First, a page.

Monday, October 19, 2009

Building Ferociously Loyal Customers

A bicycle store that offers an exchange on the original full purchase for as long as you own the bicycle.

An on-line photo sharing service that (has never raised their annual fee since its inception and) gives long-time customers an unsolicited 15% discount just for sticking around.

An airline that makes a point to greet every gold mileage plan passenger by name once they are seated just to make sure they’re settled-in OK.

These are just three examples I have experienced in the past week of companies going out of their way to build customer loyalty. What are you doing, beyond price, to build ferociously loyal customers? Or outside of retail-- to build ferociously loyal distribution partners, subscribers, patients, even citizens?

Friday, October 2, 2009

Where Are You Looking to Grow?

Diversification? Strengthening your core offering? Divestitures? What strategies are you seeing, or if you lead an organization, what steps are you taking to grow your top line?

Coming out of the recession, the pundits are talking about an alphabet soup of recoveries including “U”, “W”, and even “L.” Regardless of the recovery’s form, what I’m interested in discovering are examples that move beyond belt tightening to drive revenue and profits.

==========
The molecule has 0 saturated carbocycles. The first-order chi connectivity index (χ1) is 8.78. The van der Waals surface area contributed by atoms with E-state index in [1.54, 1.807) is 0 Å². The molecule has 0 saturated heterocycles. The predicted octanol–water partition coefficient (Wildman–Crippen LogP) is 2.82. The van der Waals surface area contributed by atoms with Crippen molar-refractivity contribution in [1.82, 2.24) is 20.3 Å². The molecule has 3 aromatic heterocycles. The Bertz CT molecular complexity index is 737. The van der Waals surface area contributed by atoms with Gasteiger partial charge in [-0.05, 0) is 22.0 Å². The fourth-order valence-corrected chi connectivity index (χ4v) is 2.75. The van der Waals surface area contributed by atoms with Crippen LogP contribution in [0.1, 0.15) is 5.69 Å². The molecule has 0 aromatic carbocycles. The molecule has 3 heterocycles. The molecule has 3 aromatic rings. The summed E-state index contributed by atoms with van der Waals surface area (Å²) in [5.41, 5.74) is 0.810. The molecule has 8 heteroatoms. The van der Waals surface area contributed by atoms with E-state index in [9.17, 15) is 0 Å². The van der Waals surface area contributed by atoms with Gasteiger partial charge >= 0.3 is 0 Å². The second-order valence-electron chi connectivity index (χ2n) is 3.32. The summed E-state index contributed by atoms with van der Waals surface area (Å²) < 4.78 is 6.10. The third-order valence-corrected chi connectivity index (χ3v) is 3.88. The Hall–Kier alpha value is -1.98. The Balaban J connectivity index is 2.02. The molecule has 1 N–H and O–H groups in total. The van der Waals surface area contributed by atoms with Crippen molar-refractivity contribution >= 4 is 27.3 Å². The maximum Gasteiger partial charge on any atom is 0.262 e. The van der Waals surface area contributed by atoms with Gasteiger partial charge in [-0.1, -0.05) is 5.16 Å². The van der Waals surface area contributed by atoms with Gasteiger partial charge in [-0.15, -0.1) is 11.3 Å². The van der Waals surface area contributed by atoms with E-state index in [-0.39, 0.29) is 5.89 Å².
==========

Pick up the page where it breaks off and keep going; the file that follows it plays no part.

What’s a better revenue growth strategy: fees for checking your bag at the airport, in-flight internet access or an in-flight masseuse in the galley? What about the decision to only sell the iPhone on AT&T’s network? Or repatriating off-shore call centers as a “differentiator?”

Friday, September 18, 2009

Manifesto for Smart Growth

So here's what's sparking this discussion: while the economy is showing signs of life, most of us are not expecting double digit growth in revenues or funding sources anytime soon. Beyond this, something deeper has changed. Operating norms of the past decade have been swept away in the financial crisis that erupted last fall. What's emerged is a renewed expectation of prudence, performance and accountability. In this climate it is not only harder to play as less money comes in the door but the rules have changed as well.

Economic pressures accelerate change. What types of pressure does your organization face? Examples around us include consolidation (auto, banking), new vs. old business models (media), new competition via expansion (some big box retailers getting even bigger) or competition via new entrants (on-line replacing brick-and-mortar).

What is your organization experiencing? Are you focused on short term survival – cash flow management, expense reductions? Can you look ahead towards growth, if so, how? If you were the CEO (or if you are the CEO) what do you do?